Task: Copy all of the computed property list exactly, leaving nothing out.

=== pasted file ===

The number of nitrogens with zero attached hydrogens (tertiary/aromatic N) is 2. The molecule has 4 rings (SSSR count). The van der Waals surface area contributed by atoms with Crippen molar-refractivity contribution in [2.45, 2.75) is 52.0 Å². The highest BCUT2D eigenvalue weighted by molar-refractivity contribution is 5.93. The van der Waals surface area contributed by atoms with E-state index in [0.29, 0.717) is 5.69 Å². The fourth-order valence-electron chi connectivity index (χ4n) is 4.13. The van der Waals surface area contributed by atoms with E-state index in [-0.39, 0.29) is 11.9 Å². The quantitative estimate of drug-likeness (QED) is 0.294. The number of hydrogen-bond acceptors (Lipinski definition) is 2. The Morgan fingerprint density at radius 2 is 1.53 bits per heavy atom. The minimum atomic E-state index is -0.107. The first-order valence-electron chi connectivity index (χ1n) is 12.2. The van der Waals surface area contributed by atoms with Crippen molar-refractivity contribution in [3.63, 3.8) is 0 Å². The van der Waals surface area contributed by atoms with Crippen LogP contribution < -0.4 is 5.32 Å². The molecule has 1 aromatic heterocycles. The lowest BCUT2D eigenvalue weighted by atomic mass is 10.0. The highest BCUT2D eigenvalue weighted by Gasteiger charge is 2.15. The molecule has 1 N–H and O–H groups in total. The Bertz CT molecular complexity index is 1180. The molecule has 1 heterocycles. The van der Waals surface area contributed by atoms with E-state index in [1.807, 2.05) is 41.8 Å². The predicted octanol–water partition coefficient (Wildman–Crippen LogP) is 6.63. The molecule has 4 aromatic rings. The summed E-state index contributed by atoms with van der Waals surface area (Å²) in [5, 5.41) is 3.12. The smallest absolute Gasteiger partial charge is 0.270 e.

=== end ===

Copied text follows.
The number of nitrogens with zero attached hydrogens (tertiary/aromatic N) is 2. The molecule has 4 rings (SSSR count). The van der Waals surface area contributed by atoms with Crippen molar-refractivity contribution in [2.45, 2.75) is 52.0 Å². The highest BCUT2D eigenvalue weighted by molar-refractivity contribution is 5.93. The van der Waals surface area contributed by atoms with E-state index in [0.29, 0.717) is 5.69 Å². The fourth-order valence-electron chi connectivity index (χ4n) is 4.13. The van der Waals surface area contributed by atoms with E-state index in [-0.39, 0.29) is 11.9 Å². The quantitative estimate of drug-likeness (QED) is 0.294. The number of hydrogen-bond acceptors (Lipinski definition) is 2. The Morgan fingerprint density at radius 2 is 1.53 bits per heavy atom. The minimum atomic E-state index is -0.107. The first-order valence-electron chi connectivity index (χ1n) is 12.2. The van der Waals surface area contributed by atoms with Crippen molar-refractivity contribution in [3.63, 3.8) is 0 Å². The van der Waals surface area contributed by atoms with Crippen LogP contribution < -0.4 is 5.32 Å². The molecule has 1 aromatic heterocycles. The lowest BCUT2D eigenvalue weighted by atomic mass is 10.0. The highest BCUT2D eigenvalue weighted by Gasteiger charge is 2.15. The molecule has 1 N–H and O–H groups in total. The Bertz CT molecular complexity index is 1180. The molecule has 1 heterocycles. The van der Waals surface area contributed by atoms with E-state index in [1.807, 2.05) is 41.8 Å². The predicted octanol–water partition coefficient (Wildman–Crippen LogP) is 6.63. The molecule has 4 aromatic rings. The summed E-state index contributed by atoms with van der Waals surface area (Å²) in [5, 5.41) is 3.12. The smallest absolute Gasteiger partial charge is 0.270 e.